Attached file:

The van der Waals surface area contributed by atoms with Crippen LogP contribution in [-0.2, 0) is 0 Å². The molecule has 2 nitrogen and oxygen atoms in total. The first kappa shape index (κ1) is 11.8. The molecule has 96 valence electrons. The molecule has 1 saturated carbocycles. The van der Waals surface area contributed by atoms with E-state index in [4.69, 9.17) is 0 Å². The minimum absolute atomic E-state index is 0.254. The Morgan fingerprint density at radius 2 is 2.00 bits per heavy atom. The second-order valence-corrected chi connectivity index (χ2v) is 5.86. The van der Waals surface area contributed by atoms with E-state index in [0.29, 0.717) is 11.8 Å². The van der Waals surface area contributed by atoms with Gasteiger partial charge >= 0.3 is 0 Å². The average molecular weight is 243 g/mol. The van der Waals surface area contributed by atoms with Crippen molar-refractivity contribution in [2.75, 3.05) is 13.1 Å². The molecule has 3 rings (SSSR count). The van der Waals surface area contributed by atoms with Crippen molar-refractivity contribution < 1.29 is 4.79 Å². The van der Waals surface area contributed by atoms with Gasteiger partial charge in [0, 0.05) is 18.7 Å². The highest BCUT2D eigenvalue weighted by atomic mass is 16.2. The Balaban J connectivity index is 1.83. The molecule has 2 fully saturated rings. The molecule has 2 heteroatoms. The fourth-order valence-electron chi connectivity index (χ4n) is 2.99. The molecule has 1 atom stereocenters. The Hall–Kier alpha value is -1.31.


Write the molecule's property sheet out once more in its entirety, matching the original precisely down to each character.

The van der Waals surface area contributed by atoms with Crippen LogP contribution in [-0.2, 0) is 0 Å². The molecule has 2 nitrogen and oxygen atoms in total. The first kappa shape index (κ1) is 11.8. The molecule has 96 valence electrons. The molecule has 1 saturated carbocycles. The van der Waals surface area contributed by atoms with E-state index in [4.69, 9.17) is 0 Å². The minimum absolute atomic E-state index is 0.254. The Morgan fingerprint density at radius 2 is 2.00 bits per heavy atom. The second-order valence-corrected chi connectivity index (χ2v) is 5.86. The van der Waals surface area contributed by atoms with E-state index in [0.29, 0.717) is 11.8 Å². The van der Waals surface area contributed by atoms with Gasteiger partial charge >= 0.3 is 0 Å². The average molecular weight is 243 g/mol. The van der Waals surface area contributed by atoms with Crippen molar-refractivity contribution in [2.75, 3.05) is 13.1 Å². The molecule has 3 rings (SSSR count). The van der Waals surface area contributed by atoms with Crippen molar-refractivity contribution < 1.29 is 4.79 Å². The van der Waals surface area contributed by atoms with Gasteiger partial charge in [0, 0.05) is 18.7 Å². The highest BCUT2D eigenvalue weighted by atomic mass is 16.2. The Balaban J connectivity index is 1.83. The molecule has 2 fully saturated rings. The molecule has 2 heteroatoms. The fourth-order valence-electron chi connectivity index (χ4n) is 2.99. The molecule has 1 atom stereocenters. The Hall–Kier alpha value is -1.31.